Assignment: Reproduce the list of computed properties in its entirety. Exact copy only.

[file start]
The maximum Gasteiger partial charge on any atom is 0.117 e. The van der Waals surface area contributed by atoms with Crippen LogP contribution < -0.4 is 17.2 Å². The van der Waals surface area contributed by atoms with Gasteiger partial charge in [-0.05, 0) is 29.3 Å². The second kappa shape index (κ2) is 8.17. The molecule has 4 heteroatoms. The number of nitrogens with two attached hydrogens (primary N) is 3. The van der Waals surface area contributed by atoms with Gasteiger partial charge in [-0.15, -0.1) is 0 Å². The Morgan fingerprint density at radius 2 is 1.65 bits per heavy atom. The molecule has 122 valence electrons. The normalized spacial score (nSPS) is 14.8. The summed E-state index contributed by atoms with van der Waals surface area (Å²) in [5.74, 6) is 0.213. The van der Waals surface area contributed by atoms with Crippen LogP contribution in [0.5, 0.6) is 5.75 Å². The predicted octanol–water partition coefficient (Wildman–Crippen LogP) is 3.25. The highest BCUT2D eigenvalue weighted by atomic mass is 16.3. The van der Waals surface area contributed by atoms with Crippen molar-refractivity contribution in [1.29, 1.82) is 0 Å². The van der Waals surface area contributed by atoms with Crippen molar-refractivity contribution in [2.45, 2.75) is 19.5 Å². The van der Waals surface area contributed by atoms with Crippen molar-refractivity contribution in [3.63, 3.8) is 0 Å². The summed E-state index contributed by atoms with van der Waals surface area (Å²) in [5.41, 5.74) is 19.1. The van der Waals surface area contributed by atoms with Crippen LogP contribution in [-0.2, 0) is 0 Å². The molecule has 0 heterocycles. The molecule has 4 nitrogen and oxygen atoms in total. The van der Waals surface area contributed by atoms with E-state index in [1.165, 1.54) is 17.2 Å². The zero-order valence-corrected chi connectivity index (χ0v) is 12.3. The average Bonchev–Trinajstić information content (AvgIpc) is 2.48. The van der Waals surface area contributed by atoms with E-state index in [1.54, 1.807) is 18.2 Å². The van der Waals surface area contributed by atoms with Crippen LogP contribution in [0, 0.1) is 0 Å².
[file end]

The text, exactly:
The maximum Gasteiger partial charge on any atom is 0.117 e. The van der Waals surface area contributed by atoms with Crippen LogP contribution < -0.4 is 17.2 Å². The van der Waals surface area contributed by atoms with Gasteiger partial charge in [-0.05, 0) is 29.3 Å². The second kappa shape index (κ2) is 8.17. The molecule has 4 heteroatoms. The number of nitrogens with two attached hydrogens (primary N) is 3. The van der Waals surface area contributed by atoms with Gasteiger partial charge in [-0.15, -0.1) is 0 Å². The Morgan fingerprint density at radius 2 is 1.65 bits per heavy atom. The molecule has 122 valence electrons. The normalized spacial score (nSPS) is 14.8. The summed E-state index contributed by atoms with van der Waals surface area (Å²) in [5.74, 6) is 0.213. The van der Waals surface area contributed by atoms with Crippen LogP contribution in [0.5, 0.6) is 5.75 Å². The predicted octanol–water partition coefficient (Wildman–Crippen LogP) is 3.25. The highest BCUT2D eigenvalue weighted by atomic mass is 16.3. The van der Waals surface area contributed by atoms with Crippen molar-refractivity contribution in [1.29, 1.82) is 0 Å². The van der Waals surface area contributed by atoms with Crippen molar-refractivity contribution in [2.45, 2.75) is 19.5 Å². The van der Waals surface area contributed by atoms with Crippen molar-refractivity contribution in [3.63, 3.8) is 0 Å². The summed E-state index contributed by atoms with van der Waals surface area (Å²) in [5.41, 5.74) is 19.1. The van der Waals surface area contributed by atoms with Crippen LogP contribution in [-0.2, 0) is 0 Å². The molecule has 0 heterocycles. The molecule has 4 nitrogen and oxygen atoms in total. The van der Waals surface area contributed by atoms with E-state index in [1.165, 1.54) is 17.2 Å². The zero-order valence-corrected chi connectivity index (χ0v) is 12.3. The average Bonchev–Trinajstić information content (AvgIpc) is 2.48. The van der Waals surface area contributed by atoms with E-state index in [1.54, 1.807) is 18.2 Å². The van der Waals surface area contributed by atoms with Crippen LogP contribution in [0, 0.1) is 0 Å².